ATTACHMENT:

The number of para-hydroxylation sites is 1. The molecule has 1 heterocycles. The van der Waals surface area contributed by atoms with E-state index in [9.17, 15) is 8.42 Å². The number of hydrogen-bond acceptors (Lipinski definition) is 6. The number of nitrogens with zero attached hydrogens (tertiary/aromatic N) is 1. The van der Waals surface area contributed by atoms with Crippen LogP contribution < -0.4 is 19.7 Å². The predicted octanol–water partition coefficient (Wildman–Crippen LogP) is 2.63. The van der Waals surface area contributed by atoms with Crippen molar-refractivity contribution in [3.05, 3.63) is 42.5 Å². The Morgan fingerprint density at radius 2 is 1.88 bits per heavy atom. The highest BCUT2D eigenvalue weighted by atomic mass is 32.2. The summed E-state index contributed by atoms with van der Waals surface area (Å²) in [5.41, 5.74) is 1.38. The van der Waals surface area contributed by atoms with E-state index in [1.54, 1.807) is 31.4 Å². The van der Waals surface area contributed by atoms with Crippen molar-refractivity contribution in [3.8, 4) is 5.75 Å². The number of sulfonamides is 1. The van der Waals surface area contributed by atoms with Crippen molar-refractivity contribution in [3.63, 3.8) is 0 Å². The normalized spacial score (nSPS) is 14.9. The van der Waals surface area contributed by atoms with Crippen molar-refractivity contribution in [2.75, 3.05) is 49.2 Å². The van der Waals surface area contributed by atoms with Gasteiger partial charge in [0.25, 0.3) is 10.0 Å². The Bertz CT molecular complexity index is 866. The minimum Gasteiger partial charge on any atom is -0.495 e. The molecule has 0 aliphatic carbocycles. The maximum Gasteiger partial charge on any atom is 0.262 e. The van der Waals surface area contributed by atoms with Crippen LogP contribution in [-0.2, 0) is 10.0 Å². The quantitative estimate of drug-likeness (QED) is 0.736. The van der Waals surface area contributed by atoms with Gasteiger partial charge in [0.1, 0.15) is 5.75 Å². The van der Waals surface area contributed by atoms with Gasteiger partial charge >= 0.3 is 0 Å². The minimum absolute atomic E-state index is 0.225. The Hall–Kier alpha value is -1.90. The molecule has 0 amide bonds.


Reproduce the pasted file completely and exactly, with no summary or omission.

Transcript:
The number of para-hydroxylation sites is 1. The molecule has 1 heterocycles. The van der Waals surface area contributed by atoms with E-state index in [9.17, 15) is 8.42 Å². The number of hydrogen-bond acceptors (Lipinski definition) is 6. The number of nitrogens with zero attached hydrogens (tertiary/aromatic N) is 1. The van der Waals surface area contributed by atoms with Crippen LogP contribution < -0.4 is 19.7 Å². The predicted octanol–water partition coefficient (Wildman–Crippen LogP) is 2.63. The van der Waals surface area contributed by atoms with Crippen molar-refractivity contribution in [3.05, 3.63) is 42.5 Å². The Morgan fingerprint density at radius 2 is 1.88 bits per heavy atom. The highest BCUT2D eigenvalue weighted by atomic mass is 32.2. The summed E-state index contributed by atoms with van der Waals surface area (Å²) in [5.41, 5.74) is 1.38. The van der Waals surface area contributed by atoms with E-state index in [1.54, 1.807) is 31.4 Å². The van der Waals surface area contributed by atoms with Crippen molar-refractivity contribution in [3.8, 4) is 5.75 Å². The number of sulfonamides is 1. The van der Waals surface area contributed by atoms with Crippen molar-refractivity contribution in [3.63, 3.8) is 0 Å². The normalized spacial score (nSPS) is 14.9. The van der Waals surface area contributed by atoms with Crippen molar-refractivity contribution in [2.75, 3.05) is 49.2 Å². The van der Waals surface area contributed by atoms with Gasteiger partial charge in [0.25, 0.3) is 10.0 Å². The Bertz CT molecular complexity index is 866. The minimum Gasteiger partial charge on any atom is -0.495 e. The molecule has 0 aliphatic carbocycles. The maximum Gasteiger partial charge on any atom is 0.262 e. The van der Waals surface area contributed by atoms with Crippen LogP contribution in [-0.2, 0) is 10.0 Å². The quantitative estimate of drug-likeness (QED) is 0.736. The van der Waals surface area contributed by atoms with Gasteiger partial charge in [0.1, 0.15) is 5.75 Å². The van der Waals surface area contributed by atoms with Gasteiger partial charge >= 0.3 is 0 Å². The minimum absolute atomic E-state index is 0.225. The Hall–Kier alpha value is -1.90. The molecule has 0 amide bonds.